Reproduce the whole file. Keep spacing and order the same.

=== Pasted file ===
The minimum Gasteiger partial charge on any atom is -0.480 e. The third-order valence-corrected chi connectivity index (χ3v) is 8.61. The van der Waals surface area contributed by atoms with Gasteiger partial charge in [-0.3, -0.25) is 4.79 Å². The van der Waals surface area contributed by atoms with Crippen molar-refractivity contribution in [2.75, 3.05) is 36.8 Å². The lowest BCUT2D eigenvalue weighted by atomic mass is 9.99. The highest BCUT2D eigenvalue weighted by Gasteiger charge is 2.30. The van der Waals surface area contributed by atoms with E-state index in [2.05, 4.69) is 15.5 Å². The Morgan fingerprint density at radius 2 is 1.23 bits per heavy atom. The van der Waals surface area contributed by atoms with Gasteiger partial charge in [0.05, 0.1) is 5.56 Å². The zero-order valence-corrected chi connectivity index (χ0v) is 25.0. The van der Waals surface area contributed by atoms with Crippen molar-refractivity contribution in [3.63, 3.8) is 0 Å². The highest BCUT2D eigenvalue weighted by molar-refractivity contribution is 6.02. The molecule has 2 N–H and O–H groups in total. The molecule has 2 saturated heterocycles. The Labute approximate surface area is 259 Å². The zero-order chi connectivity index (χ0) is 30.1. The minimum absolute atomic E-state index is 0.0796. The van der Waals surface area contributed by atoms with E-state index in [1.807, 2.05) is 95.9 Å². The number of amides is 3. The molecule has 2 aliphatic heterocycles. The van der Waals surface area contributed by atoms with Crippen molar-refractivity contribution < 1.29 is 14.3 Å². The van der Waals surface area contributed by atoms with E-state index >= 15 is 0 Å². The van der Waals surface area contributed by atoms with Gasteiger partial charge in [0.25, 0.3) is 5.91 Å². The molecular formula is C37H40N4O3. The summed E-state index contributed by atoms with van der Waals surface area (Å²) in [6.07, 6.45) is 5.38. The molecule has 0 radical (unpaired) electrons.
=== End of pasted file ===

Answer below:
The minimum Gasteiger partial charge on any atom is -0.480 e. The third-order valence-corrected chi connectivity index (χ3v) is 8.61. The van der Waals surface area contributed by atoms with Gasteiger partial charge in [-0.3, -0.25) is 4.79 Å². The van der Waals surface area contributed by atoms with Crippen molar-refractivity contribution in [2.75, 3.05) is 36.8 Å². The lowest BCUT2D eigenvalue weighted by atomic mass is 9.99. The highest BCUT2D eigenvalue weighted by Gasteiger charge is 2.30. The van der Waals surface area contributed by atoms with E-state index in [2.05, 4.69) is 15.5 Å². The Morgan fingerprint density at radius 2 is 1.23 bits per heavy atom. The van der Waals surface area contributed by atoms with Gasteiger partial charge in [0.05, 0.1) is 5.56 Å². The zero-order valence-corrected chi connectivity index (χ0v) is 25.0. The van der Waals surface area contributed by atoms with Crippen molar-refractivity contribution in [3.63, 3.8) is 0 Å². The highest BCUT2D eigenvalue weighted by molar-refractivity contribution is 6.02. The molecule has 2 N–H and O–H groups in total. The molecule has 2 saturated heterocycles. The Labute approximate surface area is 259 Å². The zero-order chi connectivity index (χ0) is 30.1. The minimum absolute atomic E-state index is 0.0796. The van der Waals surface area contributed by atoms with E-state index in [1.807, 2.05) is 95.9 Å². The number of amides is 3. The molecule has 2 aliphatic heterocycles. The van der Waals surface area contributed by atoms with Crippen molar-refractivity contribution < 1.29 is 14.3 Å². The van der Waals surface area contributed by atoms with E-state index >= 15 is 0 Å². The van der Waals surface area contributed by atoms with Gasteiger partial charge in [0.25, 0.3) is 5.91 Å². The molecular formula is C37H40N4O3. The summed E-state index contributed by atoms with van der Waals surface area (Å²) in [6.07, 6.45) is 5.38. The molecule has 0 radical (unpaired) electrons.